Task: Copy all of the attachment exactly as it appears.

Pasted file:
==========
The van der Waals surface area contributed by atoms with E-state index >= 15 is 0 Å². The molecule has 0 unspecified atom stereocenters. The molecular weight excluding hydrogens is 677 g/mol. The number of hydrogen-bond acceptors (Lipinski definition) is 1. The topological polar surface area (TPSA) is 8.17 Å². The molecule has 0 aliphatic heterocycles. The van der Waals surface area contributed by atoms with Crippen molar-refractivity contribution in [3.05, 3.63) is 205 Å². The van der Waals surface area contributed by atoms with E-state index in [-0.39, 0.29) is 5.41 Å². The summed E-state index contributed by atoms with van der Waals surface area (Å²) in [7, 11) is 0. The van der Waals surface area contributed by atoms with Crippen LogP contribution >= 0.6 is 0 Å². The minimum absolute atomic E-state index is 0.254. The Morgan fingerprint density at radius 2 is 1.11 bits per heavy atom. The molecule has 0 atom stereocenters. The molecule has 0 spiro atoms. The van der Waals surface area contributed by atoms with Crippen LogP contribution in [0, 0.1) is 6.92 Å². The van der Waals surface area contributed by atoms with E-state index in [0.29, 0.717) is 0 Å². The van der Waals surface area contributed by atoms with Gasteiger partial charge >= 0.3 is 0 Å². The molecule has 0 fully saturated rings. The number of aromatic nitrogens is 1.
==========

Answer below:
The van der Waals surface area contributed by atoms with E-state index >= 15 is 0 Å². The molecule has 0 unspecified atom stereocenters. The molecular weight excluding hydrogens is 677 g/mol. The number of hydrogen-bond acceptors (Lipinski definition) is 1. The topological polar surface area (TPSA) is 8.17 Å². The molecule has 0 aliphatic heterocycles. The van der Waals surface area contributed by atoms with Crippen molar-refractivity contribution in [3.05, 3.63) is 205 Å². The van der Waals surface area contributed by atoms with E-state index in [-0.39, 0.29) is 5.41 Å². The summed E-state index contributed by atoms with van der Waals surface area (Å²) in [7, 11) is 0. The van der Waals surface area contributed by atoms with Crippen LogP contribution >= 0.6 is 0 Å². The minimum absolute atomic E-state index is 0.254. The Morgan fingerprint density at radius 2 is 1.11 bits per heavy atom. The molecule has 0 atom stereocenters. The molecule has 0 spiro atoms. The van der Waals surface area contributed by atoms with Crippen LogP contribution in [0, 0.1) is 6.92 Å². The van der Waals surface area contributed by atoms with E-state index in [0.29, 0.717) is 0 Å². The van der Waals surface area contributed by atoms with Gasteiger partial charge >= 0.3 is 0 Å². The molecule has 0 fully saturated rings. The number of aromatic nitrogens is 1.